News 19th April 2016

Chancellor responds to OGN proposals on tax transparency

by Tim Hughes

The Chancellor, George Osborne, has responded to the Open Government Network’s letter proposing three commitments on tax transparency for inclusion in the UK’s 2016-18 Open Government Partnership National Action Plan:

Proposal for HM Treasury commitments to be included in the UK Open Government Partnership National Action Plan

Thank you for your letter of 30 March, setting out three proposals for inclusion in the UK’s 2016-2018 Open Government Partnership National Action Pan. We welcome your continued involvement in the development of the National Action Plan.

In regards to your first proposal, the UK initiated the international work on this area by calling on the Organisation for Economic Co-operation and Development (OECD) to develop a template for country-by-country reporting (CBCR) as part of the Base Erosion and Profit Shifting (BEPS) project. The OECD CBCR template is an important step forward in efforts to increase tax transparency. Guidance to ensure a consistent implementation of CBCR has been developed by the OECD to ensure the widest possible dissemination of information among tax administrations, including those of developing countries. Regulations published on 26 February 2016 set out the detail of how the UK is implementing the OECD model.

Governments cannot publically publish the OECD CBCR reports they receive from other countries under the terms of the international agreement. However, we recognise that there is an opportunity to further enhance tax transparency by requiring multinationals to make the details of tax paid publicly available on a country-by-country basis. The UK therefore seeks to promote CBCR internationally, because there needs to be multilateral agreement for it to be truly effective and to ensure a level playing field across all countries.

On your second proposal, the Government remains committed to its approach to tax policy-making set out in a framework document in 2010, which ensures we have a tax system with a global reputation for predictability stability and simplicity. As part of this framework we invite written representations from business and industry ahead of each Budget and Autumn Statement.

In response to the Public Accounts Committee (PAC) recommendations, last September, HMRC compiled a Best Practice document that has been shared across HMRC and HMT and with the PAC and the NAO. This will ensure that tax officials are regularly evaluating the effectiveness of incentives where it is practical and represents good value for money to do so. The Government is always ready to listen to ideas as to how tax incentives can be reformed, but we believe that the incentives in the system are working well to support the Government’s economic and social objectives.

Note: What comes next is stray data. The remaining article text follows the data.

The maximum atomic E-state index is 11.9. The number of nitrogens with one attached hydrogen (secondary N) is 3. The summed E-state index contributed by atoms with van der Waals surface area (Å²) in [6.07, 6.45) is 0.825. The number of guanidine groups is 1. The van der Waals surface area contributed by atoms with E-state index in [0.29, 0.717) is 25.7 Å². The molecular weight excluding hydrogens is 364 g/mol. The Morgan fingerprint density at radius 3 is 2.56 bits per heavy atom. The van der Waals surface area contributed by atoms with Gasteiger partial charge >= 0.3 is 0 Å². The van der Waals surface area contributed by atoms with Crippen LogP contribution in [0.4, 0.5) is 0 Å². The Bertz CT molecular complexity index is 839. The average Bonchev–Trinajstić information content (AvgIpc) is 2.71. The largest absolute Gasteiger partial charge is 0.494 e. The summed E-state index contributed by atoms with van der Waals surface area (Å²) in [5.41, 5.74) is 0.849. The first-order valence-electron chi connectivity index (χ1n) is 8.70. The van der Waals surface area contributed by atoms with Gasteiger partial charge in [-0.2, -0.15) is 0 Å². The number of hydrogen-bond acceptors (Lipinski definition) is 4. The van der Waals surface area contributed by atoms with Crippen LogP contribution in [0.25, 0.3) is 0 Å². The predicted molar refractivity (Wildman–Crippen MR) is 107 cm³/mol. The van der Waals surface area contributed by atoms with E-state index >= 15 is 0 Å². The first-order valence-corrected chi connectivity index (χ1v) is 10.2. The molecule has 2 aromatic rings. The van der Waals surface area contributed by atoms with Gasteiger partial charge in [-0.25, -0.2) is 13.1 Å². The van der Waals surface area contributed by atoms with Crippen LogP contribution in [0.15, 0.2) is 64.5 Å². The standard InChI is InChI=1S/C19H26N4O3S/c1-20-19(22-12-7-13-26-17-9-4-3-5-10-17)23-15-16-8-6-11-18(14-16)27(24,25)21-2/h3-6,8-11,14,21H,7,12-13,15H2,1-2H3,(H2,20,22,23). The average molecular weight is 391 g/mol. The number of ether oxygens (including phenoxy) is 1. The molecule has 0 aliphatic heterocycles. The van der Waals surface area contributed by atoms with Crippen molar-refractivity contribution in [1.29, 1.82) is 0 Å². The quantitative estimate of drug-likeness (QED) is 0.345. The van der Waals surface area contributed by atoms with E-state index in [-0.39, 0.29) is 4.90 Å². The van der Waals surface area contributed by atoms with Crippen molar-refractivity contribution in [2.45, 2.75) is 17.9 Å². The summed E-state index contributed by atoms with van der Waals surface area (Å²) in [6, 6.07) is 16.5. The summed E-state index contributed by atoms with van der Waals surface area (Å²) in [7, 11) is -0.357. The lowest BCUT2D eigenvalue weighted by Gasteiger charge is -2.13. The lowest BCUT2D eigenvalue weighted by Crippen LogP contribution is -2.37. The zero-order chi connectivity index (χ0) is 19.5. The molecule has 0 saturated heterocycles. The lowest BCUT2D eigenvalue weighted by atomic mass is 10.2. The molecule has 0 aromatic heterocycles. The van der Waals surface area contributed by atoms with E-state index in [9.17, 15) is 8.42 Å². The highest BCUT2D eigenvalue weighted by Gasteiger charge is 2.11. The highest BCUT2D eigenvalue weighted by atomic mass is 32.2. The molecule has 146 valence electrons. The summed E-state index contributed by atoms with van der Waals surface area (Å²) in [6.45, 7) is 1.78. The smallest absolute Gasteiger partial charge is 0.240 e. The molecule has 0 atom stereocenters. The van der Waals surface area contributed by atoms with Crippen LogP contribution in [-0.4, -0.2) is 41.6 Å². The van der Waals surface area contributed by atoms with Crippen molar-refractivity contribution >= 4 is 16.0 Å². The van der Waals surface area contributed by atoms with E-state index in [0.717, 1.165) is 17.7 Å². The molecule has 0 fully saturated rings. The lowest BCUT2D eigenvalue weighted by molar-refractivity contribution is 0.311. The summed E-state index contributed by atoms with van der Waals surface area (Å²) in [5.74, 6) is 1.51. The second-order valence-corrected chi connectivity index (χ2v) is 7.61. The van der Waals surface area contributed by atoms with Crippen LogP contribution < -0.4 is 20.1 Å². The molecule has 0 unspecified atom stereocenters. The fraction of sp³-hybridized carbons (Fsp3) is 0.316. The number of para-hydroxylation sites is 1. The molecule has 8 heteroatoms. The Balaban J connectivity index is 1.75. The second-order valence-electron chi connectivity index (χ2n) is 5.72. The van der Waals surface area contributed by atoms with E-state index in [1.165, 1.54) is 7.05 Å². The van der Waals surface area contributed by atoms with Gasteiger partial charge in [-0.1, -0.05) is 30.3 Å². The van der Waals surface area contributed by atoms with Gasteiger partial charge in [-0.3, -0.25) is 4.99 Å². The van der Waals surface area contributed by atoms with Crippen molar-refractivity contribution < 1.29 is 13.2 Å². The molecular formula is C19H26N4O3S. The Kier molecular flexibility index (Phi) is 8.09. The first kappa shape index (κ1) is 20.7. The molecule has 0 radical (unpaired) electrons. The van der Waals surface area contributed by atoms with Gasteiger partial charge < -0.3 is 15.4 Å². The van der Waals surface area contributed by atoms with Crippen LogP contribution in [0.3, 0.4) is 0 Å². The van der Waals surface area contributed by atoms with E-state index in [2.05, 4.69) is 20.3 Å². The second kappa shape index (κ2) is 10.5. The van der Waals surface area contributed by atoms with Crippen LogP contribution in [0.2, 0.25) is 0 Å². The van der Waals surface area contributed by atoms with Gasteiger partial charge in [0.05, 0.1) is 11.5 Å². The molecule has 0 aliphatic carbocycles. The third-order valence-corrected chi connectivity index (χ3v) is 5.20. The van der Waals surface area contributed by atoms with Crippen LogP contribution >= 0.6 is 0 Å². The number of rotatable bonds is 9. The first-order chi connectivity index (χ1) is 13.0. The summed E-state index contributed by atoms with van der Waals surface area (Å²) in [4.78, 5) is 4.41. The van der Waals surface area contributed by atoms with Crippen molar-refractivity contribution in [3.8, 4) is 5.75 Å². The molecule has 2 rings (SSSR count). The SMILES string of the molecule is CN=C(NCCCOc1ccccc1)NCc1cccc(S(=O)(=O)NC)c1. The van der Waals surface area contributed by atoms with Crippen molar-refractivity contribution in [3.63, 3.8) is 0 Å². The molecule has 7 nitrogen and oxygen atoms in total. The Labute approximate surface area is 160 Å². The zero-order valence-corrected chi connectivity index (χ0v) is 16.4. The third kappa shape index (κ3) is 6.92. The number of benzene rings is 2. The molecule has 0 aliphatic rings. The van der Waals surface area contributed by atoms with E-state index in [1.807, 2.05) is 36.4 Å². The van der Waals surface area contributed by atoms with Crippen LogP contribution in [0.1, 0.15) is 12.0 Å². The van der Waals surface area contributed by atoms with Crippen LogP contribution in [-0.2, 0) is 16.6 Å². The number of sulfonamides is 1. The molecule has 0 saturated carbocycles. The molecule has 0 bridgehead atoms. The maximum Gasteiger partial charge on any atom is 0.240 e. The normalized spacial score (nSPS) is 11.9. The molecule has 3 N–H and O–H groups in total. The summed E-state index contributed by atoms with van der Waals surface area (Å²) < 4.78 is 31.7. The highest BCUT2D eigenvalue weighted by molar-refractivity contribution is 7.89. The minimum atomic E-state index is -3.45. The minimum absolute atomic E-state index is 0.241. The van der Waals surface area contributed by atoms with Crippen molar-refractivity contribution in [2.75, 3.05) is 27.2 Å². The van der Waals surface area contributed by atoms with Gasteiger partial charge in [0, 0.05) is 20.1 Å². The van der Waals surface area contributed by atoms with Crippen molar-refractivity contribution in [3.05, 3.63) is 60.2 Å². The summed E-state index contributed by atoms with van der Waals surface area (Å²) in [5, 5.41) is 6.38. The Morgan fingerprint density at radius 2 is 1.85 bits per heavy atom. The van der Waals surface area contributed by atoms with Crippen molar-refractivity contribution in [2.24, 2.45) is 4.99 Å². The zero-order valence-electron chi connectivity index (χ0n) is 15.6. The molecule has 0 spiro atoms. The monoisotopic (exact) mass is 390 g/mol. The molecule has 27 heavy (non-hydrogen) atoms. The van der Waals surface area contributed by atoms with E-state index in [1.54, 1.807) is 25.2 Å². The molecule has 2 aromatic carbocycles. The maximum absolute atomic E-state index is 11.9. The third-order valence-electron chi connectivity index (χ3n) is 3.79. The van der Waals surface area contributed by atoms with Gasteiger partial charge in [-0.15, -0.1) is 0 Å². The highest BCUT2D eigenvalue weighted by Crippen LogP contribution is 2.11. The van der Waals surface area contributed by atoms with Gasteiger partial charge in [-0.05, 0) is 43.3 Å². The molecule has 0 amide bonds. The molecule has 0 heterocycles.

Finally, HMRC already publishes the Exchequer cost for around 180 tax reliefs in its annual publication on the cost of tax reliefs. The latest publication was published in December 2015 and has been improved in line with commitments given to the PAC, for example, including comparisons with historical estimates.

On your final proposals, the UK’s tax treaty program is openly published on the HMRC website and representations are invited from all interested parties. HMRC and Treasury officials routinely consult with those parties who make representations relating to treaty policy and content. UK treaty policy is to generally follow the OECD Model treaty, but in a process which involves negotiation and compromise that is not a rigid approach. UK treaties may reflect measures which take into account aspects of each state’s law and policies. The overall objective in a negotiation is to conclude an agreement which is acceptable to both states and which will foster and encourage cross border trade and investment, and strengthen the ability of both states to challenge tax avoidance and evasion.

Once states have agreed and signed a treaty, the treaty is published and is subject to parliamentary and legislative scrutiny in each state before it can enter into force. This approach is commonly adopted in respect of international agreements. There is no obligation on a state to sign a treaty which is unacceptable to that state and the parliamentary scrutiny provides ample scope for concerns to be raised and addressed prior to entry into force.

The UK Government remains wholly committed to tax transparency and combatting tax avoidance and evasion, and we welcome your input into helping HMT produce the UK’s 2016-18 Open Government Partnership National Action Plan.

I am copying this letter to the Rt Hon Matthew Hancock MP, Minister for the Cabinet Office.

George Osborne